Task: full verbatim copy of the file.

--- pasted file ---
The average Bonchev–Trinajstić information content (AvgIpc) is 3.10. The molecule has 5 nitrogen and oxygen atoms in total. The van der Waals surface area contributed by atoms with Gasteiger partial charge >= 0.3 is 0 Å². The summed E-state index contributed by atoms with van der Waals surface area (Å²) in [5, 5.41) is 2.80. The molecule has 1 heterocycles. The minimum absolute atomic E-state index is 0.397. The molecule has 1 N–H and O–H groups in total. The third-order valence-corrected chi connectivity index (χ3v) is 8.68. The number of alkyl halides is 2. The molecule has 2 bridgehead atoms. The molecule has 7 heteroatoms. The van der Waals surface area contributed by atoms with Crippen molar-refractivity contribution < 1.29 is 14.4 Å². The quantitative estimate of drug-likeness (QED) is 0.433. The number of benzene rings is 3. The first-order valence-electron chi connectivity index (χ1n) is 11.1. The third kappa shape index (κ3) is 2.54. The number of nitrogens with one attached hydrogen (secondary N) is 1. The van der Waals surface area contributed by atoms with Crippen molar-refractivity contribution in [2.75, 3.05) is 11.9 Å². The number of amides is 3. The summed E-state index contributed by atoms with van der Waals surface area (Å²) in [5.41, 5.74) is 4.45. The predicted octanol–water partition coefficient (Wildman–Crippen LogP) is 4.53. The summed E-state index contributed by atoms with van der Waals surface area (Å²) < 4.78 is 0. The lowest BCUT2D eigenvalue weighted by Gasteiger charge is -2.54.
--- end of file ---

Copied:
The average Bonchev–Trinajstić information content (AvgIpc) is 3.10. The molecule has 5 nitrogen and oxygen atoms in total. The van der Waals surface area contributed by atoms with Gasteiger partial charge >= 0.3 is 0 Å². The summed E-state index contributed by atoms with van der Waals surface area (Å²) in [5, 5.41) is 2.80. The molecule has 1 heterocycles. The minimum absolute atomic E-state index is 0.397. The molecule has 1 N–H and O–H groups in total. The third-order valence-corrected chi connectivity index (χ3v) is 8.68. The number of alkyl halides is 2. The molecule has 2 bridgehead atoms. The molecule has 7 heteroatoms. The van der Waals surface area contributed by atoms with Crippen molar-refractivity contribution < 1.29 is 14.4 Å². The quantitative estimate of drug-likeness (QED) is 0.433. The number of benzene rings is 3. The first-order valence-electron chi connectivity index (χ1n) is 11.1. The third kappa shape index (κ3) is 2.54. The number of nitrogens with one attached hydrogen (secondary N) is 1. The van der Waals surface area contributed by atoms with Crippen molar-refractivity contribution in [2.75, 3.05) is 11.9 Å². The number of amides is 3. The summed E-state index contributed by atoms with van der Waals surface area (Å²) in [5.41, 5.74) is 4.45. The predicted octanol–water partition coefficient (Wildman–Crippen LogP) is 4.53. The summed E-state index contributed by atoms with van der Waals surface area (Å²) < 4.78 is 0. The lowest BCUT2D eigenvalue weighted by Gasteiger charge is -2.54.